Why does the audio of the new scene often start before the image transition? In some cases you can even think for a few seconds that the audio is supposed to be for the current scene, before it switches over.
Can you link to an example?
My kneejerk answer is “style”, but let me see it.
Also, an L cut is the other way around, the video continues to the new scene, the audio stays on the previous scene for a few more seconds.
As for why…it’s an artistic choice the editors and/or director makes for one reason or another. Likely to invoke some type of feeling or reaction in the audience.
ETA, if you search for J or L cuts, there’s a bunch of sites that give a few reasons why an editor might use them, and a lot of examples of movies that use them.
If you have Netflix, episode 10 of Ozark at about the 6 minute mark is an example.
Also referred to in screenwriting as prelap (if it’s dialog):
I’ll bet I could point out the exact day they started doing this. It confused me the first time I heard a character start talking in a scene they weren’t in.
And then, that same day, saw the effect used three more times in TV shows.
Each time, I was totally taken out of the show.
I think it breaks a certain trust with the viewer. I’m fooled by audio that doesn’t belong, I realize the director has been toying with the audience, and I’m reminded again that this is just a movie.
It;s a very old technique; it has been common since the start of talkies. We are so used to it as a cinematic convention that it usually passes unnoticed, unless done in a very exagerated fashion.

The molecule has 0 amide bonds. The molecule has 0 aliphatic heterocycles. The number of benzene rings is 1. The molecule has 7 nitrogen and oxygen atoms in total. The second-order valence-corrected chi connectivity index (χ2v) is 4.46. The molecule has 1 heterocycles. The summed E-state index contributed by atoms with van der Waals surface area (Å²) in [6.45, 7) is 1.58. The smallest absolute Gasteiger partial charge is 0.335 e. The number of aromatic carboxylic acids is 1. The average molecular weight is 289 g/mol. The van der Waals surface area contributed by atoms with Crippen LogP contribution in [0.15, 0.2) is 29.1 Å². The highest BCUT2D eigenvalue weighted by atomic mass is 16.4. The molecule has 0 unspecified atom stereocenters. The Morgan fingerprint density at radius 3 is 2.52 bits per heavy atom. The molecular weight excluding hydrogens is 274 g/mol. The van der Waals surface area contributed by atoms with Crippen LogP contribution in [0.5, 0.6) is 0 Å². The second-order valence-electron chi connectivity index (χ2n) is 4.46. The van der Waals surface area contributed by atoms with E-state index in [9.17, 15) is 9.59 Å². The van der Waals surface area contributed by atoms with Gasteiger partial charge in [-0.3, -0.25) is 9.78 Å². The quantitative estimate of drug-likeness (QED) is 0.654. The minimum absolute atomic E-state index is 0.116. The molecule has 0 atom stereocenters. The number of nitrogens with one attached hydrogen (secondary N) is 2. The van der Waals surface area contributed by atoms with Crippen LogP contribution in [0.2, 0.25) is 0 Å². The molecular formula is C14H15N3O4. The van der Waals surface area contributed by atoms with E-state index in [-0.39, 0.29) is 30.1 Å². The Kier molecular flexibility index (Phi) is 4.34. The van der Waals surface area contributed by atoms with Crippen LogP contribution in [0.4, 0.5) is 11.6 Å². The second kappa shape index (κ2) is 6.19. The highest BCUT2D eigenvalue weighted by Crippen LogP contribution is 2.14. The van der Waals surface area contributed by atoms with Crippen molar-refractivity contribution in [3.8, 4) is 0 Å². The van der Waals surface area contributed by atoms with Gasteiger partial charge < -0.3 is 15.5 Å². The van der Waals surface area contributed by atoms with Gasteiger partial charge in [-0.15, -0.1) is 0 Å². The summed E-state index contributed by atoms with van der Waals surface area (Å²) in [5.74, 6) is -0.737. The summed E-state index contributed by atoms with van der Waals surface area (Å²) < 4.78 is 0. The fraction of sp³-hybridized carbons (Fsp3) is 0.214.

I think the original idea was that a jump from one scene to another, without an interposed title card, would seem “jerky” to viewers accustomed to the conventions of the silent film, and possibly even confusing, and that the viewing experience would be smoothed for viewers by the audio briefly signalling an impending scene change, and giving some hint as to the nature of the coming scene - e.g. traffic noises signal that we are about to jump to a street scene.
I remember watching Star Wars for the first time in 1977. It was also the first time I think I paid attention to such transitions. My feeling was that they conveyed the feeling of a 1930s serial like Flash Gordon, especially when paired with period screen wipes to convey a sense of time passing, something I think had largely fallen out of favor at the time.
It’s a powerful effect when used right. I can’t think of any specific examples right now, so I’ll make one up: film ends with dramatic courtroom scene. The night before the court date, the protagonist or whoevever is sitting silently, thinking that things are not going to go well, and we can see the tension on his or her face. Suddenly, we hear, “Court is now in session” or something similar, and the camera cuts to the courtroom just in time to show who said it.
I usually enjoy the effect, although my example above sounds a little hackneyed. I vaguely recall a film that might have done a better job of using that effect. Someone is staring at a ceiling fan, but the sound is actually that of military helicopters that appear in the next scene, in Vietnam or something. Was that Apocalypse Now?
“Saigon, fucking Saigon!”
Yes, I believe it was at the beginning of Apocalypse Now, when Martin Sheen is alone in his hotel room.
A film class instructor once pointed out that this somewhat mimics how we direct our attention from one view to another ITRW. We hear a sound and then turn to view the action.